As far as the trail situation in the MN River Valley, I think you only have part of it right. I live very close to part of the trail system, and use the trails frequently, for dog walking, exercise, and wildlife photography. People don't want to pave the trails because: a. it would be an unnecessary intrusion ecologically on a reasonably natural area in the Metro area; b. the trails cost the taxpayers very little now, because one of the major users of the trail, trail bike riders, volunteer to maintain them for free; c. there would be a large ongoing maintenance cost, since the area floods frequently, and running water is not kind to asphalt; d. there are all sorts of questions about where the funding will come from. Despite the politicians in favor pf paving claiming it is fully funded, it's apparently not. Legislators are still trying to find money sources for the initial paving, and my understanding is that the whole cost of ongoing maintenance issue is being ignored, even as the DNR is having trouble maintaining trails that already exist. Finally, parts of the MN River Valley system are already paved. One can go all the way from Bloomington Ferry to Valleyfair by paved trail. But the act of paving a trail fundamentally alters its character and the character of the area around it, and changes its uses. That's why we don't pave trails in the Boundary Waters.

mole Z

about 7 months ago

I would also consider myself an overweight man. I am not claiming to be 100 percent on track with a healthy diet but in the past five years I can say I am probably 80 percent. Around 10 years ago I noticed a bodily change that happens to many of us as we grow older, I was getting fatter by the day. I had watched extended family members gain weight as they got older and remember making several mental notes that I should start a diet and exercise program to prevent the seemingly inevitable path to morbid obesity. In my family the three-hundred mark is a rule rather than an exception but I was going to be different. I harnessed my love for the outdoors into hiking and cross-country skiing and while I would never be considered svelte, I at least managed to stay on the lower end of obese rather than plunging into the abyss of morbidly obese. In my early forties I suffered a broken limb and other medical issues which limited my physical activity for about a year, just long enough for my genetics to get a foothold and I know this isn't actually true, but the way I remember, is that one day I woke up and I weighed 299 lbs. About this time I was recovering from my injuries and got a physical. I was morbidly obese, pre-diabetic and had high blood pressure. Today, I am at about 260 and hopefully dropping. I keep to the diet 80 percent of the time and am feeling pretty good. My blood pressure is normal and my blood sugar are still a little on the high side but are below pre-diabetic levels. I feel that if I didn't have such easy access to trails I would not have achieved these health goals. I have a ways to go but I am confident, because I am engaged in a working formula. It is easy for me to walk, ski or ride my bike every day. Today I choose the more difficult trails because they are more strenuous and provide better results, but when I started out after my health problems, there were plenty of easier and/or paved trails at my disposal. I would be curious to know the breakdown on how much taxpayer money is used on a given trail system but I would consider it a worthwhile investment. Certainly this is based on my personal experience but I know several people who use the trails to stay mentally, physically and spiritually healthy and I am extremely encouraged by the number of young people and families I see using the trail. Seems hard to argue that it isn't a good thing but I realize the question is -- should taxpayer money be used. I have been involved in trails long enough to know that public interest ebbs and flows. Government entities will allow taxpayer dollars to be used for this kind of thing for multiple reasons. Attract people to the area, promote health, attract tourism, prestige, etc. The more popular trail use becomes the more likely tax dollars are used but if the tax dollars dry up, the trails will still happen. I belong to three trail associations and I have never seen a more dedicated and motivated group in my life. People who love trails will use or own money, time and sweat to make this happen and I have seen it in every place I have lived. Portland, the cities, and now Duluth. Enthusiastic people who want to accomplish something are often rewarded which seems to be the case in Duluth with the city backing some key projects. As a trail advocate, here is my response to the whole taxpayer and accessibility issues. Regardless of whether taxpayer money is used, I think access to a variety of trails by those who want to experience them is a priority. However, I don't think that necessarily means paving a trail. It might mean allowing a motorized vehicle for personal transport in some cases or widening existing trails or being open to ideas from the people who have the most at stake. Finally, as a trail advocate, I am interested in any resources that can help create trails and promote use but I am not hung up on getting taxpayer dollars to do it. It will happen without it. I also enjoy the arts but if taxpayer dollars are not used for promoting the arts, then I am confident that myself and others will still create art and find a way to share our art with others. Personally, in our current political climate, I think the whole "taxpayer dollars" scenario is used to pit one group against another. I am not saying that was the intention of the original post but I think we have grown accustomed to view these discussions politically and economically and often the discussion leaves out the hard work of people who will make this stuff happen whether or not government funds are available.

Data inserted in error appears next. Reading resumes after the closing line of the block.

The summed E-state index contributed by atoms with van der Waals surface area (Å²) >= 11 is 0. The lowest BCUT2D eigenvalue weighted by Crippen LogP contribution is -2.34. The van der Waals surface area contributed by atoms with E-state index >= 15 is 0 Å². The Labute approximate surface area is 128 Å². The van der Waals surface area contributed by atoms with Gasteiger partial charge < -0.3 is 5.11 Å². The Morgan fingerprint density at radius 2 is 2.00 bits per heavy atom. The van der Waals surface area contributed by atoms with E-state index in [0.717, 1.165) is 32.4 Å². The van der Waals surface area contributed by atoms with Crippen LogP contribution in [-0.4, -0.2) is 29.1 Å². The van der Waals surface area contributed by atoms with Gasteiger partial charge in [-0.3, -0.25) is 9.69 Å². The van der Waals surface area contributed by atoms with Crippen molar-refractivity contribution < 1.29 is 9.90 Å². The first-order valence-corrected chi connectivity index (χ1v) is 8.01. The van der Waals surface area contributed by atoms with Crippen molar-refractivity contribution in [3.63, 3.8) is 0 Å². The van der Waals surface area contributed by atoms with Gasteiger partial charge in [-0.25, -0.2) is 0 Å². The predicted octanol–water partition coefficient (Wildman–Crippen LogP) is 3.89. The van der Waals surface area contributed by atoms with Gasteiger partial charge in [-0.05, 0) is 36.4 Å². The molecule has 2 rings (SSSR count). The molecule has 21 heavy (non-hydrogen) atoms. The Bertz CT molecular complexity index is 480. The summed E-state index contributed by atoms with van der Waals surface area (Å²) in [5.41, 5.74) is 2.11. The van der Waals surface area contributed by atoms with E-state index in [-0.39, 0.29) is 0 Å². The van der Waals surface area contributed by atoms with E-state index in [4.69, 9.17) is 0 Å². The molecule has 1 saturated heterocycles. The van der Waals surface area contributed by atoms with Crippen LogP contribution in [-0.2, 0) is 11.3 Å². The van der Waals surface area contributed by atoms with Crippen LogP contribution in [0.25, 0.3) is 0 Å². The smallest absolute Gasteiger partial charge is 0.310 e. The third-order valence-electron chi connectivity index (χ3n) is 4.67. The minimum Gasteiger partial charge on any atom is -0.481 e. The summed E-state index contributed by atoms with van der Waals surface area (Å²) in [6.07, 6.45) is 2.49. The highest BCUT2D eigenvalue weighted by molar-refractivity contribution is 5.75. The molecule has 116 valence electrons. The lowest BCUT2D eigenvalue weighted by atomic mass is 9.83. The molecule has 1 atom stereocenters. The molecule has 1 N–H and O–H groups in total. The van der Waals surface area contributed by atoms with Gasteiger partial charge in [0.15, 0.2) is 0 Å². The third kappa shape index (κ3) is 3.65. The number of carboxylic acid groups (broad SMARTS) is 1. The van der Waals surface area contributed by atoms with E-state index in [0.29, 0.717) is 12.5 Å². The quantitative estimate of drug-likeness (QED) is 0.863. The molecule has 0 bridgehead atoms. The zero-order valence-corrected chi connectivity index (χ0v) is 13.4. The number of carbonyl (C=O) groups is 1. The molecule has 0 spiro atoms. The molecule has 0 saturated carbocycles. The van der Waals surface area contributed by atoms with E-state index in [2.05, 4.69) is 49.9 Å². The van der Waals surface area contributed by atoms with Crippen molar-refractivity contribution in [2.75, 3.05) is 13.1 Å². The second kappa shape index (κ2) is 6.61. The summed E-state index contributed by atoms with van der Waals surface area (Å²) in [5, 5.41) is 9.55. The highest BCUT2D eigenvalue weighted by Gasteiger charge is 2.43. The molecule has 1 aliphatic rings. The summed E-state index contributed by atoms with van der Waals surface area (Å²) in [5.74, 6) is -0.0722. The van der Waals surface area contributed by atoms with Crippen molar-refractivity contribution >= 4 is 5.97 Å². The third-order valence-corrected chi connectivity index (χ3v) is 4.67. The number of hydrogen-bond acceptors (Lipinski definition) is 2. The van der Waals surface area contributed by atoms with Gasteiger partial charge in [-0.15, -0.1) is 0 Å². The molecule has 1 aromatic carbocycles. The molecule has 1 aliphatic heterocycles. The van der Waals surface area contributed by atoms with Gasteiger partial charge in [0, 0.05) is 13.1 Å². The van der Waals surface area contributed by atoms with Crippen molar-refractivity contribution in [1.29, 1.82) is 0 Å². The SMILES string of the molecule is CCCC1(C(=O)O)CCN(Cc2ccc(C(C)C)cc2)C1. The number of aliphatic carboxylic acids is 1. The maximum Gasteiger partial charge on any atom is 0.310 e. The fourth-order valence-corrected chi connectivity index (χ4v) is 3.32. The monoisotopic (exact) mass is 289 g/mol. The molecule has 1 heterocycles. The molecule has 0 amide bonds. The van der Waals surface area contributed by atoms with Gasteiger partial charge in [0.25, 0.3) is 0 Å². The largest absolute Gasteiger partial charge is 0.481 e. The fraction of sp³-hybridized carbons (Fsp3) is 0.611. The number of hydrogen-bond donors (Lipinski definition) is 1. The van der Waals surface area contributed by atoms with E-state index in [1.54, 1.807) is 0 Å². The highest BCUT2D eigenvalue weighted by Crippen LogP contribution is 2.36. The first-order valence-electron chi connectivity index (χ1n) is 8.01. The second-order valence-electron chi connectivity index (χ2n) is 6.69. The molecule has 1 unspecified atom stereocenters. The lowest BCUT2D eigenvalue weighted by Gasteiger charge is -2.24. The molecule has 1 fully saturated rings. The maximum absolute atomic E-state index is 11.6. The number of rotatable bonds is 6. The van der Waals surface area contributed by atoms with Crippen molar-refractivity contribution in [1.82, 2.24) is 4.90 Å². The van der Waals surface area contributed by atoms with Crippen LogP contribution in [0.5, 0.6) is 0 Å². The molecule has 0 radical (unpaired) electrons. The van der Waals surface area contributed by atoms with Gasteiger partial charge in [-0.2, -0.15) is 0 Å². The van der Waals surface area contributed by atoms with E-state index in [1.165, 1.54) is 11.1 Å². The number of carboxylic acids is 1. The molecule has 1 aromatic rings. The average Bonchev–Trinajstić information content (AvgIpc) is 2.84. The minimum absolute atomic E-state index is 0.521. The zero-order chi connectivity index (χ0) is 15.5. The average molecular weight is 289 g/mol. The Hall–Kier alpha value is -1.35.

Ian Koivisto

about 7 months ago

As for paving trails, you would basically need to start over from scratch. Even the smallest paver (that I know of) is about the size of a skid steer and weighs about 5 tons. I think there are only a few miles of trail that are even close to accessible to a machine like that without tearing through the woods with a bulldozer to create a large enough path (basically build a full dirt road, lots of impact) to haul in the machinery, not to mention dump truck loads of asphalt. The cost of a dirt trail is basically pennies on the dollar compared to asphalt.